On Jan. 12, 2020, I rejoined the ranks of being single, or in the words of my roommate, I got remarried to the game. I was single for most of freshman year, so I thought I was well acquainted with my new life; but, when I started dating again, everything felt different. Soon, I realized that the game itself had not changed, but I had. See, for the last year, dating was no game to me because I was in love with my girlfriend. But now I found myself in the starting lineup of a game I no longer understood.
In the dating game, we devalue people and reduce them to numbers; we rate them on a scale of one to 10; we constantly brag about our hookups to mask our feelings; we swipe on Tinder because we’re bored. Talking to friends, I am constantly astonished by the numbers they casually mention. 238 Tinder matches. 12 bodies. 23 Snapchats. Of those three people, they have collectively been on two dates and in no relationships over the last six months. Now, don’t get me wrong, I am in no position to slut shame anyone. I’m not even looking for a relationship right now, but I am looking for something beyond the meaningless games we’re playing. To transcend the games and make dating work again, we must address a couple of core issues.
Problem 1: Single people are too selfish.
Every Thursday, I wake up at about 9:45 a.m., just in time to sprint to my 10 a.m. I put in my headphones and don’t open my mouth until I need participation points. I attend classes until 4 p.m. and, after napping, either go to Hatcher to do homework or hang out with my friends. Wash, rinse, repeat. We all get caught up in these vicious cycles of routines because they’re comfortable and, in many ways, necessary. However, this conventional routine is flawed because it revolves entirely around one person.
While monotonous at times, our routines bestow upon us the curse of independence before our minds have fully developed. We grow up so self-reliant and self-conscious that we inevitably become self-centered and run the risk of becoming egotistical. Thus, when we venture to date — whether casual or serious — we struggle with empathy, which allows us to justify mistreating others or makes us oblivious altogether.
This phenomenon influences the decisions we make when pursuing potential partners because many of us are simply too self-conscious to talk to new people — except on Tinder, which I’ll address later. Instead, we prefer to stay confined in our social circles, which consolidates the dating pool considerably. In fact, Engineering senior Arjun Lama encapsulated it perfectly when he said: “I go to Rick’s, but no one meets people there. If you go up to someone, then, all of a sudden, you’re weird.” Now, this is where I draw a line. If there’s a social stigma against talking to people in a bar, we have officially gone too far. In order to expand our horizons, our generation needs to be bolder and reshape the dating landscape. Go talk to that cute girl in your biology class. Go sit with that hot guy in the dining hall. The world won’t shatter. The worst thing they can say is no.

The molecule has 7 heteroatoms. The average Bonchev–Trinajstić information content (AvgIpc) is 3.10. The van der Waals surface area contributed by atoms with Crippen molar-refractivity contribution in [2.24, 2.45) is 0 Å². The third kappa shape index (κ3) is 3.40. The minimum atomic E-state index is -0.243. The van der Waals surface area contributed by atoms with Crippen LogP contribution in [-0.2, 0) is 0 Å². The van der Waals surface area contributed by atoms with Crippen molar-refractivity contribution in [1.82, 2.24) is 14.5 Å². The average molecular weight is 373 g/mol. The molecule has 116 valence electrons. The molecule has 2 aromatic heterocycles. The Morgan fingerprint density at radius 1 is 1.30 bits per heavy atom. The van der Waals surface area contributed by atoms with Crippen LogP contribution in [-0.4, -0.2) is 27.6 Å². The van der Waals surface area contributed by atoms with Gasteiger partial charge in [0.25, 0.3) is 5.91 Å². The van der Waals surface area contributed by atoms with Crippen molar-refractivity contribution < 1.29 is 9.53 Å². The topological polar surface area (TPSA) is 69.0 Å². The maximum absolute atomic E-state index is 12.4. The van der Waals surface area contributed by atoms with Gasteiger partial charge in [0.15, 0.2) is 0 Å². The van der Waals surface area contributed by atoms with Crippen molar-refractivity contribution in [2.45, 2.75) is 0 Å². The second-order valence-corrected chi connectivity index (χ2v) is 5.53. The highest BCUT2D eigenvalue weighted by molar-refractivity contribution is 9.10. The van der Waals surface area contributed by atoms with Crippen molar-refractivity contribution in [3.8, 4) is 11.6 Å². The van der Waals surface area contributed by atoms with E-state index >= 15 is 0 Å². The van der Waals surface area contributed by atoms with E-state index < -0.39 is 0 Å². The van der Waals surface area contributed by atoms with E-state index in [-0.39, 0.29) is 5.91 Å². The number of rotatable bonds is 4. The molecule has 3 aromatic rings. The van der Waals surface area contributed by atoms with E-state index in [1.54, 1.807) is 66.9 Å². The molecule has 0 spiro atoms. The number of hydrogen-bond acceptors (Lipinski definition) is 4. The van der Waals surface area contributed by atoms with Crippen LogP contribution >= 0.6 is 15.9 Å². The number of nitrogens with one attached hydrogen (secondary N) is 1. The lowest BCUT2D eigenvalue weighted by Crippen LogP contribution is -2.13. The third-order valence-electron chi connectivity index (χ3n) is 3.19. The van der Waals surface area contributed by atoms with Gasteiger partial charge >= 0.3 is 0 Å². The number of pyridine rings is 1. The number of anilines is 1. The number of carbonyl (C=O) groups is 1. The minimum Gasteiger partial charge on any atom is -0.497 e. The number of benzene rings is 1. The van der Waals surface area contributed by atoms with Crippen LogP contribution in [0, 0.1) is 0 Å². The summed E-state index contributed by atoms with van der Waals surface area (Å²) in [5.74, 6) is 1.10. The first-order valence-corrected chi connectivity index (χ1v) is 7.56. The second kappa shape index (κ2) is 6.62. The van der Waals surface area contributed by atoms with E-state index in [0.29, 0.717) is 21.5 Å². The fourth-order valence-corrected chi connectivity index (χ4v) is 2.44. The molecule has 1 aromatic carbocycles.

Problem 2: Single people are too fake.
Have you ever looked at someone on Instagram after you met them in real life, but you didn’t recognize them at all? Today, we have this image that everyone should put forward a perfect face online. We need to look our best or people won’t put forth the effort to learn the person underneath the looks. Enter, Tinder.
Everyone who has told you that looks don’t matter is either someone hot, lying to themselves or someone who is not on Tinder. Looks aren’t insignificant, but they’re definitely not the most important thing. In person, you can overwhelm someone with your charm and bravado while Tinder’s main form of currency is ab muscles. Now, Tinder has some redeeming qualities like their bio section, Spotify preferences and the post-match messaging process. However, in order to get to the best parts of the app, people deem your attraction worthy of their attention. That’s what I call a flawed process.
If you want to cut through the noise, you can, but it’s exceedingly difficult when you only meet people through Tinder or through friends. Much like the previous problem, the solution is to get outside of the ordinary and meet some strangers. No matter what you’re looking for, you’ll probably find someone better in real life than you ever could on Tinder, and that is the point.
June 14, 2018: During orientation, I was on a bus talking with a friend about fantasy football when the bus came to a screeching halt and I fell forward into the girl in front of me. While I was profusely apologizing, she turned around and I noticed her piercing green eyes and dirty blonde hair. She said, “It’s okay, don’t worry about it. By the way, I’m Morgan.” I spent the rest of the night talking to the charming stranger, going back to East Quad and then to Bubble Island. Right before we left Bubble Island, I heard a thunderclap and saw a torrential downpour outside. I took her hand and we ran out. In the middle of that summer storm, I spun her around and we kissed. That’s why I talk to strangers.
At the end of the day, dating isn’t that complex. It’s just two people who want to be noticed, to be seen and accepted for who they truly are. Whether it is for one night or a lifetime, the rush in your head, the fluttering of your heart and the tingling of your skin make you feel alive. Those things make you want to step out of your bubble, stop being selfish and care for someone else.
Keith Johnstone can be reached at firstname.lastname@example.org.